Coconut coir pith is sold commercially in granular, loose, and disk-shaped forms. At present, coconut coir pith is often sold in disk-shaped cakes having a diameter of about three inches and a thickness of about one inch. If the substance is obtained in disk form, it is advisable to break the disks up into smaller particles. The disk-shaped cakes in which coconut coir pith is sold commercially may be passed through a series of pairs of counterrotating, crushing rollers to reduce the size of the cakes at a ten to one ratio. The pairs of rollers are spaced at decreasing distances. The final pair of rollers is equipped with blades that chop the coconut coir pith into particles of between about one-quarter inch and one inch in size. The particles of coconut coir pith are dispersed from the final pair of rollers into a hopper and channeled into a bagging machine.
According to one embodiment of the present invention the coconut coir pith is in the form of particles having an average maximum dimension of no greater than about one and one-half inches.
One primary area of application of the method of the invention is in cleaning up petroleum-based oil spills in bodies of water such as oceans, lakes, and rivers. To aid in the cleanup, it is often advisable to surround the area of the surface upon which the oil is present with a spill containment boom. Preferably the spill containment boom has a floating portion that includes coconut coir pith confined within a surrounding, elongated, porous covering. The coconut coir pith within the covering maintains the boom afloat, and the oil that makes contact with the boom is absorbed within the coconut coir pith located within the porous covering, as well as by the quantities of coconut coir pith thrown onto the oily surface of the water surrounded by the containment boom.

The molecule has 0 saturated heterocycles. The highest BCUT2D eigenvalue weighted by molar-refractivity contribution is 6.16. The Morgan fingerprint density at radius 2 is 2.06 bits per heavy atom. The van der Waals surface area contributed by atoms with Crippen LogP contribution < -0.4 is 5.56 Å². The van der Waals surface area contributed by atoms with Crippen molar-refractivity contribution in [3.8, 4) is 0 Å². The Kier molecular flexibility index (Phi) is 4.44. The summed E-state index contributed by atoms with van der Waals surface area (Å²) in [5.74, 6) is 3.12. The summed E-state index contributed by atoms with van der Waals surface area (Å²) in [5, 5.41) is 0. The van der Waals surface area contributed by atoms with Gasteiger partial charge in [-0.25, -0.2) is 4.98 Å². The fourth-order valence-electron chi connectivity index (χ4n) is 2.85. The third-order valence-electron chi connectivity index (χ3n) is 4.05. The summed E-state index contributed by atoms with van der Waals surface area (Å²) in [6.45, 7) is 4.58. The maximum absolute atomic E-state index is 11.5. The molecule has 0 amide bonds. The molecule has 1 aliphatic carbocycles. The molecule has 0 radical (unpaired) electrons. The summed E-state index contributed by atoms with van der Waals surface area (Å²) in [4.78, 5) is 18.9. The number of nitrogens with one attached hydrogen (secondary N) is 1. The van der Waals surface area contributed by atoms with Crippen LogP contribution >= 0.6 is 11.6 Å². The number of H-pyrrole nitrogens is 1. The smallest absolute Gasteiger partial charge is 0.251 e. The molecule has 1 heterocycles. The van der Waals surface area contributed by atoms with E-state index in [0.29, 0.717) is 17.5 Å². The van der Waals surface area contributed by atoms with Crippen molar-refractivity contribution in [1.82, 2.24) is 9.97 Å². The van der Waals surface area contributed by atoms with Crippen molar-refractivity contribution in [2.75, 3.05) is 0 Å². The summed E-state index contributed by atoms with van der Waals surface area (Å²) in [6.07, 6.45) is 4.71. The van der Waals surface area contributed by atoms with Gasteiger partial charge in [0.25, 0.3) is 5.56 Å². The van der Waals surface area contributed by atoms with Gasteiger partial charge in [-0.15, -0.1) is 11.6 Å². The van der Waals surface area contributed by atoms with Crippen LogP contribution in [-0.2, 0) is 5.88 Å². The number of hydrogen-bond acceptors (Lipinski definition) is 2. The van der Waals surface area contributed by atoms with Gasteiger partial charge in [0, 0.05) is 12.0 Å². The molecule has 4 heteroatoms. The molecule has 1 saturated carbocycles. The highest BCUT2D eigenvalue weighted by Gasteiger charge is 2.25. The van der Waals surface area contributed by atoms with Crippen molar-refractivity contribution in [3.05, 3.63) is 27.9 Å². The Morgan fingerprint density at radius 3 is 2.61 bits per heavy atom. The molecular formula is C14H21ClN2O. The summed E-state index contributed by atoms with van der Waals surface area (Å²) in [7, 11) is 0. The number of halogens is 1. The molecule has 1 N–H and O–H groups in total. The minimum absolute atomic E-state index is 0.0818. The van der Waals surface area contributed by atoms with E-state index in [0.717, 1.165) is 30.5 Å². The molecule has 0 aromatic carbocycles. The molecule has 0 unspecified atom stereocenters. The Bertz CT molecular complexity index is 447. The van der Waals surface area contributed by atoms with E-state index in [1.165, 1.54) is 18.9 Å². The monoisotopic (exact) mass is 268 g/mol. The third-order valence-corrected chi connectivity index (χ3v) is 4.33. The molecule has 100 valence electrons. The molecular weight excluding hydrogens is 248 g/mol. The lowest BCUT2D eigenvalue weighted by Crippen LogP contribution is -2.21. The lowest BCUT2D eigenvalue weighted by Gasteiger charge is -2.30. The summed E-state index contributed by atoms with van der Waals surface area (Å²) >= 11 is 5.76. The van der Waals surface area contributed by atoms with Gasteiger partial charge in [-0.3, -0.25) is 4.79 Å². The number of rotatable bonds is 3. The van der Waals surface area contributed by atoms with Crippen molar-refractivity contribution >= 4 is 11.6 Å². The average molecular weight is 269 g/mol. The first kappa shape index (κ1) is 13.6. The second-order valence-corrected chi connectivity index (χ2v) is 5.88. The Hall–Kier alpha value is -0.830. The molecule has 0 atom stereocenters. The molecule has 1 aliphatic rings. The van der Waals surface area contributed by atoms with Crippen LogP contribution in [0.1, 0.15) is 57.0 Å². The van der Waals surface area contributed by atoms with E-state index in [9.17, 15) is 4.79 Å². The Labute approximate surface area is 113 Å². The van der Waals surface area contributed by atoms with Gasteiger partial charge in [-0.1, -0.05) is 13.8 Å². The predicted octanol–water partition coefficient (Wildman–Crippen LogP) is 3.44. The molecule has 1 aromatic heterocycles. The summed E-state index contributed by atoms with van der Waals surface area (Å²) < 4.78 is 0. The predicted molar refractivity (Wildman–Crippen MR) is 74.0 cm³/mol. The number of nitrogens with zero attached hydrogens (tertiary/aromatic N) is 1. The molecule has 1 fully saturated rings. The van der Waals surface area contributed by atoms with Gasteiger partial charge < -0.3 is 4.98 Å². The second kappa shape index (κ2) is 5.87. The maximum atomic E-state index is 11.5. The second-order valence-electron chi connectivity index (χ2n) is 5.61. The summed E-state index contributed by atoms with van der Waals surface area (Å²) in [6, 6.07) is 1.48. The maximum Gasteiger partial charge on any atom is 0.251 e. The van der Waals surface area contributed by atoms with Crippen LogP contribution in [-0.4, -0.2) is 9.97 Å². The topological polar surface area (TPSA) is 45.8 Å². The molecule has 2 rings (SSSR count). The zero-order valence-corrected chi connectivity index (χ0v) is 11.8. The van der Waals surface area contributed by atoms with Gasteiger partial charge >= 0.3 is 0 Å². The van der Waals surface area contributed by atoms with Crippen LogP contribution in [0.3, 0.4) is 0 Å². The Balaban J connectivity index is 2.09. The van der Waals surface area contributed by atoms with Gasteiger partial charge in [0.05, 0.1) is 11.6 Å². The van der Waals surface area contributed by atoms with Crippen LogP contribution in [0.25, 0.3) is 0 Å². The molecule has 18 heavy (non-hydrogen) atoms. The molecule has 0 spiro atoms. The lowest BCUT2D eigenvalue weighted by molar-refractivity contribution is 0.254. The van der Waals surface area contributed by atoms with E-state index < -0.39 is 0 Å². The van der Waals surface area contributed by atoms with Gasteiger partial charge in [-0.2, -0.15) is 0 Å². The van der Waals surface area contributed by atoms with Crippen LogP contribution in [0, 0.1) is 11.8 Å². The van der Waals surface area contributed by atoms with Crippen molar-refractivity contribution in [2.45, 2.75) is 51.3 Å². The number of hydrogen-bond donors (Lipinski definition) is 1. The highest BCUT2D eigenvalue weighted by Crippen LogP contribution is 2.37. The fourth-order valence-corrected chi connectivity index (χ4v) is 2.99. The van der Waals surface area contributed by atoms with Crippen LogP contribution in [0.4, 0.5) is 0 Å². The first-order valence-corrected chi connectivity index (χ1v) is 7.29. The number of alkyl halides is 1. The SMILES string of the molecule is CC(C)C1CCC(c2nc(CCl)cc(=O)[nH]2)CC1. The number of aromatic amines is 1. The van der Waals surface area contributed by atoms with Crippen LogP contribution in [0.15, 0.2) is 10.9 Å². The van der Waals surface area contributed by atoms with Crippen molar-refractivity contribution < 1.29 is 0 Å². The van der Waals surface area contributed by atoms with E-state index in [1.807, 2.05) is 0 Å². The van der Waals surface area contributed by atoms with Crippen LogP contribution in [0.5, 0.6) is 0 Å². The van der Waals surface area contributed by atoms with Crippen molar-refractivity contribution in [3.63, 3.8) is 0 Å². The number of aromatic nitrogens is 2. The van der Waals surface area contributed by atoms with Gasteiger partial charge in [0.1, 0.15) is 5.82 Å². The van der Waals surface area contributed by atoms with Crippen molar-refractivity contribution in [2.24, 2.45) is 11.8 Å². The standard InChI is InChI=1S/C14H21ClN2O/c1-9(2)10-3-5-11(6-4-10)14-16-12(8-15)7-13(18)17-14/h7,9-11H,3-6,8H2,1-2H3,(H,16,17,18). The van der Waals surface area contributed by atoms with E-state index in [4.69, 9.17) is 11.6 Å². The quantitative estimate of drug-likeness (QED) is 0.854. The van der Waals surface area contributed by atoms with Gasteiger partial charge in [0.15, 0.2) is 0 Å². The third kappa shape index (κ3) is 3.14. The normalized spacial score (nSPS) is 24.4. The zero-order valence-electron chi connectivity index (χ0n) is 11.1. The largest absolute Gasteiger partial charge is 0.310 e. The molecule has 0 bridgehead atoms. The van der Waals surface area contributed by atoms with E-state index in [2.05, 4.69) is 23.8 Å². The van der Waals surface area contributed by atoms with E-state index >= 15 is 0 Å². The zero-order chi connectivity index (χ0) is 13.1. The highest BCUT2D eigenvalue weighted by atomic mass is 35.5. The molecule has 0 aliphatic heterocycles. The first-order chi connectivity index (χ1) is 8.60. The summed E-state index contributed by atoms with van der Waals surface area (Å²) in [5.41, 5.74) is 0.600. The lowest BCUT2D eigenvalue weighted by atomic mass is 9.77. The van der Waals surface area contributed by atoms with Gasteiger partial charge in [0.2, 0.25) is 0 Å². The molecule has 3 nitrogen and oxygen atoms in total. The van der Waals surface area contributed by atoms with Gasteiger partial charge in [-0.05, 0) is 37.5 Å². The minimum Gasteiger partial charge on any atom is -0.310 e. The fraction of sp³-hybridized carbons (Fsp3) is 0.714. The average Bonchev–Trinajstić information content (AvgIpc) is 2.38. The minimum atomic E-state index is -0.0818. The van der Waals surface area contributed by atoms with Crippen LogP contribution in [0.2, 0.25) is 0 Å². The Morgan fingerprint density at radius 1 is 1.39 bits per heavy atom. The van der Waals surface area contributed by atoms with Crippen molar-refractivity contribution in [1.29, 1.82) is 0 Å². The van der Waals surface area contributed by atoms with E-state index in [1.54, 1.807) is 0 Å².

A further advantageous feature of the invention is that a very substantial portion of the oil can be extracted from the coconut coir pith once the oil-saturated coconut coir pith has been removed from the site of the oil spill. To extract the oil, the saturated coconut coir pith is pressed or squeezed by rollers or by a press. As the oil is squeezed out of the coconut coir pith, it is filtered and collected in a receptacle. It is possible to recover between about seventy-five percent and about ninety percent of the oil absorbed by the coconut coir pith in this manner.
Furthermore, the recovered oil, which would otherwise constitute hazardous, contaminated waste, is in a reusable form. In addition, once the absorbed oil has been squeezed out, the coconut coir pith also is available for reuse to collect oil from future spills. The coconut coir pith can be reused about three or four times, provided that the oil is pressed out of it following each use. After that, the coconut coir pith can either be incinerated or used for landfill. Coconut coir pith is one hundred percent biodegradable so it will totally decompose when used as landfill.
In another broad aspect, the invention may be considered to be a method of collecting spilled oil from a surface comprising: spreading a quantity of coconut coil pith upon the surface, whereupon the coconut coir pith absorbs the oil, and recovering the coconut coir pith with the oil absorbed therein.
While the invention is equally applicable to oil spills on land as well as at sea, use of the invention to control oil spills in water represents a very major application of the invention. In this aspect, the invention may be considered to be a method of cleaning up a petroleum spill in water comprising: dispensing upon the surface of water on which a spill has occurred a quantity of coconut coir pith, which thereupon absorbs petroleum while remaining afloat, collecting the coconut coir pith with petroleum absorbed therewithin, and removing the coconut coir pith from the water. These steps are preferably followed by squeezing the coconut coir pith following the step of removal, and recovering petroleum for use from the coconut coir pith as it is squeezed out.